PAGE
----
# Why Python?

Python is a powerful language that can be used to do amazing things. But like any skill, it takes practice to become proficient. That’s where exercises come in. Exercises are a great way to learn the syntax and semantics of Python. They also help you develop your problem-solving skills. And the best part is, they can be a lot of fun!

So if you’re serious about learning Python, I encourage you to do plenty of exercises. You’ll be glad you did.

## Benefits of Practicing Python Exercises

- Exercises can help you learn at your own pace.
- They can help you focus on the areas where you need the most help.
- They can help you stay motivated and engaged.
- And they can help you have fun while you’re learning!

Here are 10 intermediate Python exercises with examples and code:

## 1. Write a program to find the greatest common divisor of two numbers.

`def gcd(a, b):`

while b != 0:

a, b = b, a % b

return a

`print(gcd(10, 20))`

# Output: 10

## 2. Write a program to find the least common multiple of two numbers.

`def lcm(a, b):`

return a * b // gcd(a, b)

`print(lcm(10, 20))`

# Output: 20

## 3. Write a program to sort a list of numbers in ascending order.

`def sort_list(numbers):`

for i in range(len(numbers) - 1):

for j in range(i + 1, len(numbers)):

if numbers[i] > numbers[j]:

numbers[i], numbers[j] = numbers[j], numbers[i]

return numbers

`print(sort_list([10, 5, 2, 1, 8, 7, 6]))`

# Output: [1, 2, 5, 6, 7, 8, 10]

## 4. Write a program to find the longest common substring of two strings.

`def longest_common_substring(string1, string2):`

dp = [[0 for _ in range(len(string2) + 1)] for _ in range(len(string1) + 1)]

for i in range(len(string1) + 1):

for j in range(len(string2) + 1):

if i == 0 or j == 0:

dp[i][j] = 0

elif string1[i - 1] == string2[j - 1]:

dp[i][j] = dp[i - 1][j - 1] + 1

else:

dp[i][j] = max(dp[i - 1][j], dp[i][j - 1])

return dp[-1][-1]

`print(longest_common_substring("hello", "world"))`

# Output: 3

## 5. Write a program that can generate a random maze.

The maze should be a two-dimensional grid of cells, where each cell can be either open or closed. The program should randomly generate a maze with a given number of rows and columns. The program should also be able to print the maze to the console.

Here is an example of a maze that the program could generate:

This is just one example of a maze that the program could generate. The program should be able to generate mazes of different sizes and shapes.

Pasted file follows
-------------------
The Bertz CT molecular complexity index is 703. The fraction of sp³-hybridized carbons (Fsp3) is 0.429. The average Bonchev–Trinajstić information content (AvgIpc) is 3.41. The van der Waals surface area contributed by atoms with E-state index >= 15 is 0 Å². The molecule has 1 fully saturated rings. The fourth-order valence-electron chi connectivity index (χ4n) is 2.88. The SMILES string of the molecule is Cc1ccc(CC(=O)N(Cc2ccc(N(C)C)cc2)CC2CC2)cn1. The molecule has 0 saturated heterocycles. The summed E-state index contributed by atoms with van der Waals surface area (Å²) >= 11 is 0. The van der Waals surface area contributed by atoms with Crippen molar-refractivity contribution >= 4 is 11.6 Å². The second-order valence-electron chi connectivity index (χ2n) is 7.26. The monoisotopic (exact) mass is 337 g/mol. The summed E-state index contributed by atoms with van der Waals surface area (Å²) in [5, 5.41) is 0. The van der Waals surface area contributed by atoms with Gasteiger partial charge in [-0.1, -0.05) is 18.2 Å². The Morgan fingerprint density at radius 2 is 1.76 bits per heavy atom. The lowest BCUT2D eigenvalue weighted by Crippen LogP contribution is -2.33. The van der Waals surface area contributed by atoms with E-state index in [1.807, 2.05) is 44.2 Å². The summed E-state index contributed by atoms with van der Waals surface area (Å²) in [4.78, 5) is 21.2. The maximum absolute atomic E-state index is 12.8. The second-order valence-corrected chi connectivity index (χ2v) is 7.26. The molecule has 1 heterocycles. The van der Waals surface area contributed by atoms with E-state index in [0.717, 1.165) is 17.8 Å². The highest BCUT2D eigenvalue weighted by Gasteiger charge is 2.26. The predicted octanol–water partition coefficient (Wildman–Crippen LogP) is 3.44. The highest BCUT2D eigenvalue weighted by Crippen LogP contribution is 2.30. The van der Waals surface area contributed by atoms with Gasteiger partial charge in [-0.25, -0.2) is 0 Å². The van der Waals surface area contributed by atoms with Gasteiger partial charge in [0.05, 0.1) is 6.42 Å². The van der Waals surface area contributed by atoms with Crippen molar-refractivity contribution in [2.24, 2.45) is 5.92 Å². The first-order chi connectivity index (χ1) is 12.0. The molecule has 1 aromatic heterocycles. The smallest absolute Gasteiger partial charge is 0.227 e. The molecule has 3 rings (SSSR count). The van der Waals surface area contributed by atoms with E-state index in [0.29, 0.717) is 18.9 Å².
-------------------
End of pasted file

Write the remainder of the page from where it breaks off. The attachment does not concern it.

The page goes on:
### Solution:

`import random`

`def generate_maze(rows, columns):`

maze = [[False for _ in range(columns)] for _ in range(rows)]

for row in range(rows):

for column in range(columns):

if random.random() > 0.5:

maze[row][column] = True

return maze

`def print_maze(maze):`

for row in maze:

for column in row:

if column:

print(" ", end="")

else:

print("*", end="")

print()

`maze = generate_maze(10, 10)`

print_maze(maze)

## 6. Write a program to implement a binary search.

`def binary_search(list, target):`

low = 0

high = len(list) - 1

while low <= high:

mid = (low + high) // 2

if list[mid] == target:

return mid

elif list[mid] < target:

low = mid + 1

else:

high = mid - 1

return -1

`print(binary_search([1, 3, 5, 7, 9], 5))`

# Output: 2

## 7. Write a program to implement a quicksort algorithm.

`def quicksort(list, low, high):`

if low < high:

pivot = partition(list, low, high)

quicksort(list, low, pivot - 1)

quicksort(list, pivot + 1, high)

`def partition(list, low, high):`

pivot = list[high]

i = low - 1

for j in range(low, high):

if list[j] <= pivot:

i += 1

temp = list[i]

list[i] = list[j]

list[j] = temp

temp = list[i + 1]

list[i + 1] = list[high]

list[high] = temp

return i + 1

`list = [10, 8, 2, 7, 3, 5, 9, 1, 6, 4]`

quicksort(list, 0, len(list) - 1)

print(list)

## 8. Write a program to generate all possible permutations of a string.

`def permutations(string):`

if len(string) == 0:

return []

else:

permutations_list = []

for i in range(len(string)):

head = string[i]

tail = string[0:i] + string[i + 1:]

permutations_list += permutations(tail)

permutations_list.append([head] + permutations(tail))

return permutations_list

`print(permutations("abc"))# Output: [['a', 'b', 'c'], ['a', 'c', 'b'], ['b', 'a', 'c'], ['b', 'c', 'a'], ['c', 'a', 'b'], ['c', 'b', 'a']]`

## 9. Write a program to find the minimum spanning tree of a graph.

`def minimum_spanning_tree(graph):`

edges = []

for u, neighbors in graph.items():

for v, weight in neighbors.items():

edges.append((u, v, weight))

edges.sort(key=lambda edge: edge[2])

mst = []

visited = set()

for u, v, weight in edges:

if u not in visited and v not in visited:

mst.append((u, v, weight))

visited.add(u)

visited.add(v)

return mst

`graph = {`

"a": {"b": 1, "c": 2},

"b": {"c": 3},

"c": {"a": 4},

}

`print(minimum_spanning_tree(graph))`

# Output: [('a', 'b', 1), ('b', 'c', 3)]

## 10. Write a program to implement a greedy algorithm to find the optimal solution for the knapsack problem.

`def knapsack(items, capacity):`

value = 0

weight = 0

for item in items:

if weight + item.weight <= capacity:

value += item.value

weight += item.weight

else:

break

return value

`items = [`

Item("a", 10, 5),

Item("b", 20, 10),

Item("c", 30, 15),

]

`capacity = 25`

`print(knapsack(items, capacity))`

# Output: 50

I hope you enjoy these exercises!Happy Coding!

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